Dr. Kristie Overstreet contributes to why couples may benefit from sleeping separately.
Article by Jaime Osnato for LIVESTRONG.
Have you ever thought of the benefits from sleeping in separate beds?
Maybe you do not realize how it could improve your overall health. Keep reading!
Benefits of Sleeping in Separate Beds
You know the saying “absence makes the heart grow fonder?” Well, this is a perfect example.”When you have separate rooms, it also allows you to miss one another,” Overstreet says. You might find you’re more excited to see each other, she adds.
For some couples, sexy time before bed becomes the default. But if you’ve had a long day or you’re just not in the mood, you might worry about feeling pressured to perform or rejecting your partner. By sleeping in separate beds, you can eliminate this expectation to have sex, Overstreet says.
At the end of a busy day, sometimes what you crave most may be a little personal space to relax and recharge. And sleeping solo can help you get that.
“When you’re in separate rooms, it’s more likely you will sleep uninterrupted and have time for self-care, including reading, watching TV or anything just for you without interfering with or disturbing your partner,” Overstreet says.
Tips for Couples Sleeping in Separate Beds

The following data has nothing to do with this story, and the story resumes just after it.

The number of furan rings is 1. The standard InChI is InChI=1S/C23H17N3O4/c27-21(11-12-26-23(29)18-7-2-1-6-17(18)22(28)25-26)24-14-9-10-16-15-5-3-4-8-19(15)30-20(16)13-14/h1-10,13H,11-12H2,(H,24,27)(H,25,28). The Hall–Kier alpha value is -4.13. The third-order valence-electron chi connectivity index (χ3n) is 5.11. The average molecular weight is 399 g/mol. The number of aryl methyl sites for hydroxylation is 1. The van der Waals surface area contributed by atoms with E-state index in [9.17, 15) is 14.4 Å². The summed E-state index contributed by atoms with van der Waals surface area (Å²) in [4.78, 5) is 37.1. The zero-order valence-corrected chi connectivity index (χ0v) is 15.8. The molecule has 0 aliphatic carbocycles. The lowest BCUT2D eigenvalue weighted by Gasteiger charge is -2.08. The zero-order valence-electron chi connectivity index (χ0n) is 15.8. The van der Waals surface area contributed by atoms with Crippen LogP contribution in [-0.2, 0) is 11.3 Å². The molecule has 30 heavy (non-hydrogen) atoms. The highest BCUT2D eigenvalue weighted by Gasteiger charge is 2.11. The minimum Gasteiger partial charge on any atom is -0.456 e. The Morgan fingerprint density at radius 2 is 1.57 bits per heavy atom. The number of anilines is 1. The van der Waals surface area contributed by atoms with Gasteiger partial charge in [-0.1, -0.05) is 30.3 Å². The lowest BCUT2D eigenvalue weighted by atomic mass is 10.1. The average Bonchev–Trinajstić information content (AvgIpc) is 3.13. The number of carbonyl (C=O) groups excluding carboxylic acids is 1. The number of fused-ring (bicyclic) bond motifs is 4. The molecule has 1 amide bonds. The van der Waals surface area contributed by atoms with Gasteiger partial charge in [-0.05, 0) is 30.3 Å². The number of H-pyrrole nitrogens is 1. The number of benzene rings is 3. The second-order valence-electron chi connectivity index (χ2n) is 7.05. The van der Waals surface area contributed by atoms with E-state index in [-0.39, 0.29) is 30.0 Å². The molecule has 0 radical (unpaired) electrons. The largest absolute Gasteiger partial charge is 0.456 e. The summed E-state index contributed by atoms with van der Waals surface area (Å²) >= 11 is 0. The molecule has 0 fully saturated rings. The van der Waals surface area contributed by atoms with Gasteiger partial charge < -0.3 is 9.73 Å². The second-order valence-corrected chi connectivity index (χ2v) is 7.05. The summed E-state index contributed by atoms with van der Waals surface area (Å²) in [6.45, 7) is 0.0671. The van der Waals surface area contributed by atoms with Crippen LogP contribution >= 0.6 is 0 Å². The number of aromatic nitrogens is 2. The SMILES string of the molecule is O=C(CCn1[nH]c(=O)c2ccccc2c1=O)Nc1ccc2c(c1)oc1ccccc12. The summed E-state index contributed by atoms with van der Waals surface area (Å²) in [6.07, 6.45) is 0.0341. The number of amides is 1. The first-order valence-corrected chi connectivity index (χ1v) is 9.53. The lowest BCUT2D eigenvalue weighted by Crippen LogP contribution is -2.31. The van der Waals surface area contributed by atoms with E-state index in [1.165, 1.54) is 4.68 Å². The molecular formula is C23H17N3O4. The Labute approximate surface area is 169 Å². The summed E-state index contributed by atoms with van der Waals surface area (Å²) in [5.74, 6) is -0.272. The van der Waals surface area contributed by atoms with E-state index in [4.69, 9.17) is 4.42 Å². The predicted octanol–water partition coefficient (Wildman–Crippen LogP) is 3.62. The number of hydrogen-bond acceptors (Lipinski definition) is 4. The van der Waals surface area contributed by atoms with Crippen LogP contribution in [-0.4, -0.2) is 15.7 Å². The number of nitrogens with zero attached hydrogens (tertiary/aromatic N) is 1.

Before you split into separate rooms, you must have a thoughtful conversation. “This needs to be a joint decision with both people seeing how they can benefit from it,” Overstreet says.
While a stigma may still exist around separate beds, it shouldn’t.
“There is a misconception that sleeping in separate rooms is always a bad thing, and that’s not the case,” Overstreet says. Sleeping single doesn’t have to signal a negative move in the relationship, she says.
Couples don’t need to commit to this separate sleeping arrangement forever. “Start by trying it as a trial experience for one month to see how it goes,” Overstreet says. After the trial period, assess how you feel. “You can always change your mind at any time,” she says.
Everyone has a favorite bed or preferred sleeping environment. But what if you and your partner prefer the same space yet still want to sleep separately?
“If there’s conflict about who gets which bedroom, switch out every few weeks so you can both experience the different rooms,” Overstreet says.
If you or your partner start to feel distant or disconnected, don’t ignore the feeling, Overstreet says. Instead, share it with your significant other.
Checking in frequently is a good way to stay close and feel bonded. “Oftentimes, just taking the time to talk and listen to one another will help reignite the connection,” she says.
Read the full article at LIVESTRONG.
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